I had no idea what Liberty was when I arrived in London a few years ago. It seemed to me as a beautiful old building, whose architecture was eye catching and ideal for a photographer like me. Since then, this department store located in Soho evokes many things including luxury, fashion, iconic London.
Today DOYOUSPEAKLONDON invits you to discover Liberty, the iconic luxury retailer in London.
Liberty, London fashion retailer
The now-so-famous Liberty of London department store was founded by Arthur Lasenby Liberty in 1875 with a £2,000 loan from his future father-in-law. Arthur Lasenby Liberty’s vision was said to be “a home of cutting-edge artistry and self-expression”.
At that time, the store was mainly selling fabrics, ornaments, and Japanese art objects.
Since its opening, the store has grown to include a wide variety of goods in its offerings and has become one of the most prominent stores in London.
Liberty now offers its distinctive fabric prints and luxury leather goods around the world.
Liberty’s Collections count “an ever-growing range of covetable fashion accessories, clothing, homeware and even food, with many products featuring the Liberty London own prints”.
This is truly a wonder to walk up and down the old stairs of the store and explore each department. Everything is so luxurious and well-displayed that you want to stay there forever and browse the different stalls and displays.
What I prefer the most when I explore Liberty is surely the apparent quality of the products there, but also the fact that the choice of ranges is so much symbolizing London. The goods there are representative of the spirit of London, its eclecticism, his extravagance, its passion for printed and floral fabrics ! You can’t imagine being anywhere else but in the UK capital when you come into Liberty, that’s what makes it so special …
The most difficult part of the business I guess is to attract always more customers while preserving the shop heritage. The success of Liberty London is here to prove that it was well managed so far.
The Liberty’s building history
When Arthur Lasenby Liberty started his business at 218a Regent Street with three staff members, he only had half a shop at his disposal. Within eighteen months, he had repaid the loan and acquired the second half of 218 Regent Street. As the business grew, neighbouring properties were bought and added to the shop.
The construction of the Tudor revival building that we currently know on Great Marlborough Street started in 1924 and “used timber recycled from the ships HMS Hindustan (the frontage of the building even has the same length as the Hindustan) and HMS Impregnable”. Today this building is a Grade II* listed building.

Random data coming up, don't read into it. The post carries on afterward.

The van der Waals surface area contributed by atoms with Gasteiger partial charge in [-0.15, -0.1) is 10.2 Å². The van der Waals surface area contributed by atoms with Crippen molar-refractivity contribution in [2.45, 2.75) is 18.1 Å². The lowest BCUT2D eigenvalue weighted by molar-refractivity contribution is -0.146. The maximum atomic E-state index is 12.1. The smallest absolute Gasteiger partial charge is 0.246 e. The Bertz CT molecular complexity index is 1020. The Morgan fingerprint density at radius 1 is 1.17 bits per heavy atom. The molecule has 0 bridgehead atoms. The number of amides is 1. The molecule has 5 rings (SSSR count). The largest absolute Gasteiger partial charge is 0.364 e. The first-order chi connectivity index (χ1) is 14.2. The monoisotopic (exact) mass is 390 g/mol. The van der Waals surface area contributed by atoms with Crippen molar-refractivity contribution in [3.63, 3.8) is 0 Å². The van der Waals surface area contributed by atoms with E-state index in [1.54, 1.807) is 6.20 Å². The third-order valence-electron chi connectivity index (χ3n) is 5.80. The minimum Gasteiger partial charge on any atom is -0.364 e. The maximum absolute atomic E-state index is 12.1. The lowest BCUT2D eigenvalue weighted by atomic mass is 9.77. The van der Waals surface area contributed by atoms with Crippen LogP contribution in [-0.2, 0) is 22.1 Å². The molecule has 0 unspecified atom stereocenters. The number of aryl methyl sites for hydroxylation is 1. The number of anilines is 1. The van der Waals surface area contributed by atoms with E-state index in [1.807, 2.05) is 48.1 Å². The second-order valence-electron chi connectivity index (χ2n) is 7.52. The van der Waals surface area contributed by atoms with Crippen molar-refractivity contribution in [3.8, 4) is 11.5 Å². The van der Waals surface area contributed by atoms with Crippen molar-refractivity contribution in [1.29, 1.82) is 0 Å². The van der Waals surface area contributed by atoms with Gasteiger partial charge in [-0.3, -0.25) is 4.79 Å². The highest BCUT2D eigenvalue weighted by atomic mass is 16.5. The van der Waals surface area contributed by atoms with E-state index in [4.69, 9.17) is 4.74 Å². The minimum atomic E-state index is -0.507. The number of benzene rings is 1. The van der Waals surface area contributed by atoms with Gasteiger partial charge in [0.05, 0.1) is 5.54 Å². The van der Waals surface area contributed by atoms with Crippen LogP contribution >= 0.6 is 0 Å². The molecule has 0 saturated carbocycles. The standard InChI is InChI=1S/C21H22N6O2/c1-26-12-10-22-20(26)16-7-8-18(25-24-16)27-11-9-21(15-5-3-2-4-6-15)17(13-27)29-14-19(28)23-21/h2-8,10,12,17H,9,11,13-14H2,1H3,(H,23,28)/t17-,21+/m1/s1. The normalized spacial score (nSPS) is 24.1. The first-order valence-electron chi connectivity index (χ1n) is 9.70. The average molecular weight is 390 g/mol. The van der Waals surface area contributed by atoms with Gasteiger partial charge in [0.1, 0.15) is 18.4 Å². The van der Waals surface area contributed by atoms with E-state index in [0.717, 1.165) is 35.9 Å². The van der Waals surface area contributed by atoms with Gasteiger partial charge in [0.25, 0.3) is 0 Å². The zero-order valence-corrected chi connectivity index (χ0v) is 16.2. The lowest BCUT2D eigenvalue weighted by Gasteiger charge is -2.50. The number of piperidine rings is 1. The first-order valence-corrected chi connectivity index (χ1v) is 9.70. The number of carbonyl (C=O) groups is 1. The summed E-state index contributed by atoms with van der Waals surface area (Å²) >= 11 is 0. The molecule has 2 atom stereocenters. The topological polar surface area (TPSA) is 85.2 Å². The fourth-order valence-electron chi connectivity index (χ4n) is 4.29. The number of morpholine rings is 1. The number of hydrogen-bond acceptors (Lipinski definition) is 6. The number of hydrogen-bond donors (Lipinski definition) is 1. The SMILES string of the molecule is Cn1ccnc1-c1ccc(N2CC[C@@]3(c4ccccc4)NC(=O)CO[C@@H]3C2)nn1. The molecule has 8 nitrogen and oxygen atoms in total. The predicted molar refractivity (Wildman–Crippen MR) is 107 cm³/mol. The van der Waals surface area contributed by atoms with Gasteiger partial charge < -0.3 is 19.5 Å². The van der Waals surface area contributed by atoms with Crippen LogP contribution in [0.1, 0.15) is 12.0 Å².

It is said that “the weathervane on top of the store bears a model of the Mayflower, the ship that brought the Pilgrims to America”.
If you look at the clock on Kingly Street, you may see some words of wisdom for the shoppers who pass by : “No minute gone comes back again, take heed and see ye do nothing in vain.” Above the clock, the striking of the hour chime brings out figures of St. George and the Dragon, to recreate their legendary battle every sixty minutes. Look also at the angels of the Four Winds: Uriel (south), Michael (east), Raphael (west), and Gabriel (north); they are situated on each corner of the clock.
I found this wooden memorial in one of the stairs, dedicated to the staff who died in the war.
Christmas at Liberty
Christmas at Liberty has to always be very special to gain visibility and attractively. This year especially, I found the interior decorations quite spectacular …
The luxury store is currently exhibiting in its central atrium an impressive Christmas window display called “The Tree of Liberty”.
A vertiginous and colourful bonsai tree made from fabric, that hangs from the ceiling of the iconic store.
The art sculpture artist who created it, Billie Achilleos, said: “We choose lush velvets, shiny crystals and high gloss decorations to make it feel as luxurious as possible.” Sure, shiny and luxury it is, but on an artistic level, it is worth the visit!
Quite fascinating and enchanting at the same time … go for yourself and have a look at the baubles, gifts and exotic animals perched across the tree.
The story associated with this tree is based on a poem by Gabrielle Djanogly, which tells the story of an All-Seeing Owl and the vision he had for a magical tree… The result is of course stunning by its size and charming by its poetic dimension. I think that looking at this tree is the perfect way to get into the Christmas spirit …
I hope you’ve enjoyed this post and found inspiration here. If you are planning to explore Liberty London, please share your experience and opinion here!